2001, American session guitarist Grady Martin died aged 72. He was a member of the legendary Nashville A-Team, playing guitar on hits ranging from Roy Orbison’s ‘Oh, Pretty Woman’, Marty Robbins’ ‘El Paso’ and Loretta Lynn’s ‘Coal Miner’s Daughter’. During a 50-year career, Martin backed such names as Elvis Presley, Buddy Holly, Woody Guthrie, Arlo Guthrie, Johnny Cash, Patsy Cline, Joan Baez and J. J. Cale.
2003, A Los Angeles court ruled that the privacy of singer Barbra Streisand was not violated when a picture of her Malibu estate was posted on a website. Streisand had filed a $10m action against software entrepreneur Kenneth Adelman after he posted a photo of her home on his conservation site.
2006, The reformed Take That topped the UK singles and album charts simultaneously for the first time ever in their career. The single ‘Patience’ remained at number for the second week, and Beautiful World the group’s new album entered the chart at No.1.
2007, Diana Ross and the Beach Boys’ Brian Wilson both collected awards for contributions to US culture a ceremony in Washington, attended by President Bush. Hootie and the Blowfish paid tribute to Brian Wilson with a medley of some of the Beach Boys’ best-known songs.
2008, Composer, keyboardist and arranger Derek Wadsworth died in Oxfordshire, England. As a musician he worked with Georgie Fame, Alan Price, George Harrison, Mike Oldfield, Diana Ross, Tom Jones, Dionne Warwick, Simply Red. Arranger for David Essex, Dusty Springfield, Nina Simone, Judy Garland, Kate Bush, Cat Stevens, Rod Stewart, Small Faces, The Rolling Stones and Manfred Mann.
2009, Rolling Stone Ronnie Wood was arrested in Esher, Surrey on suspicion of assault, after a passer-by dialled 999 as a violent argument took place between Wood and his 21-year-old on-off girlfriend Ekaterina Ivanova. He was later cautioned by police.
2014, Singer-songwriter Ed Sheeran was named the most-streamed artist in the world by Spotify. The 23-year-old had racked up more than 860 million streams on the service, beating Eminem and Coldplay who came second and third respectively. Katy Perry was the year’s most streamed female artist, with Ariana Grande second and Lana Del Rey third.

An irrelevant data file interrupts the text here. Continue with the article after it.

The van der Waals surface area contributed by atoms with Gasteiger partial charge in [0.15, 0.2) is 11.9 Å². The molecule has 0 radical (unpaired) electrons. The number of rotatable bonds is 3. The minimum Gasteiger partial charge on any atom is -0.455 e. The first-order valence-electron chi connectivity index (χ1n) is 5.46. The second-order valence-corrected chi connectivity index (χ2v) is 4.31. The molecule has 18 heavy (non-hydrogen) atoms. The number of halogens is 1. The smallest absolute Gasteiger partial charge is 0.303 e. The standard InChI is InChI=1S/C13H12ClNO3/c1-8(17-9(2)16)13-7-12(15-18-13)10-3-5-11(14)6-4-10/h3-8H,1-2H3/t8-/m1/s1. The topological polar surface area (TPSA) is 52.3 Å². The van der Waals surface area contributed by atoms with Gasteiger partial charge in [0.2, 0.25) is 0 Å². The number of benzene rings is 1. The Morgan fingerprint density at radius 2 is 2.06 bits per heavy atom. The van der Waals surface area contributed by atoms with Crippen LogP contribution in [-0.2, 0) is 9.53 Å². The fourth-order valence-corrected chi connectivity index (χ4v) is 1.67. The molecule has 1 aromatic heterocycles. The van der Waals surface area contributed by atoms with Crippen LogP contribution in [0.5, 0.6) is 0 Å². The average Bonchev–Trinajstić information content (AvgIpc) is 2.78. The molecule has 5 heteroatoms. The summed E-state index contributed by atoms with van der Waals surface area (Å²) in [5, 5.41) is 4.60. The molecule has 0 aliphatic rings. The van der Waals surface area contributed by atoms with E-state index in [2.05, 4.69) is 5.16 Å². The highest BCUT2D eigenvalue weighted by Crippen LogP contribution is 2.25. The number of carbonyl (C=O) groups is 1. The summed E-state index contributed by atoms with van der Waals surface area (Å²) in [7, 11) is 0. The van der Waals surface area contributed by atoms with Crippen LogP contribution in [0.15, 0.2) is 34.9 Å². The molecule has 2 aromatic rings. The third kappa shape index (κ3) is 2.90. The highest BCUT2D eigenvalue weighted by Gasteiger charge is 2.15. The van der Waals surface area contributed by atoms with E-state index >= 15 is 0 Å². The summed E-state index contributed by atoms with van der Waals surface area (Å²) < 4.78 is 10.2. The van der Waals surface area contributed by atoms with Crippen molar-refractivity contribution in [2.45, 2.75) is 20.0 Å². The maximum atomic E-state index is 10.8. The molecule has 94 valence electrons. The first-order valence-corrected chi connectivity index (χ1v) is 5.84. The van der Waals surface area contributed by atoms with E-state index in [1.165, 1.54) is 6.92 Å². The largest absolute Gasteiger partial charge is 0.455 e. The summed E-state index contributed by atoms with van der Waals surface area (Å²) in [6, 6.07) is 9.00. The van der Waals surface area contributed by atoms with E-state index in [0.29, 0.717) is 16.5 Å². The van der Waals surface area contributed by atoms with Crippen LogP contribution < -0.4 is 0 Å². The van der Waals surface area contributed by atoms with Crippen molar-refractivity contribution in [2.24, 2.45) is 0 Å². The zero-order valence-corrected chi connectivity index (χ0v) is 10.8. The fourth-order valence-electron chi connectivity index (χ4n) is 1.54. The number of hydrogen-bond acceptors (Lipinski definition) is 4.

2014, English keyboard instrumentalist Ian McLagan died of a stroke age 69. He was a member of Small Faces and The Faces and also worked with many other artists including with The Rolling Stones, Bob Dylan, Bonnie Raitt, Joe Cocker, Billy Bragg, Jackson Browne, Chuck Berry and Bruce Springsteen.
2015, American musician and singer-songwriter Scott Weiland died aged 48. He was found in cardiac arrest on his tour bus in Bloomington, Minnesota, just before he was scheduled to go on stage with his band The Wildabouts. He was 48 years old. Weiland was best known as the lead singer for Stone Temple Pilots from 1986 to 2013, as well as Velvet Revolver from 2003 to 2008.
2015, Jamaican pianist, keyboard player, and singer, Gladstone Anderson (also known by his nickname “Gladdy”) died age 81. He played a major part in the island’s musical history, playing a key role in defining the ska sound and the rocksteady beat, and playing on hundreds of recordings and as leader of Gladdy’s All Stars who scored the instrumental song hit with ‘The Liquidator’ in 1969 and 1980.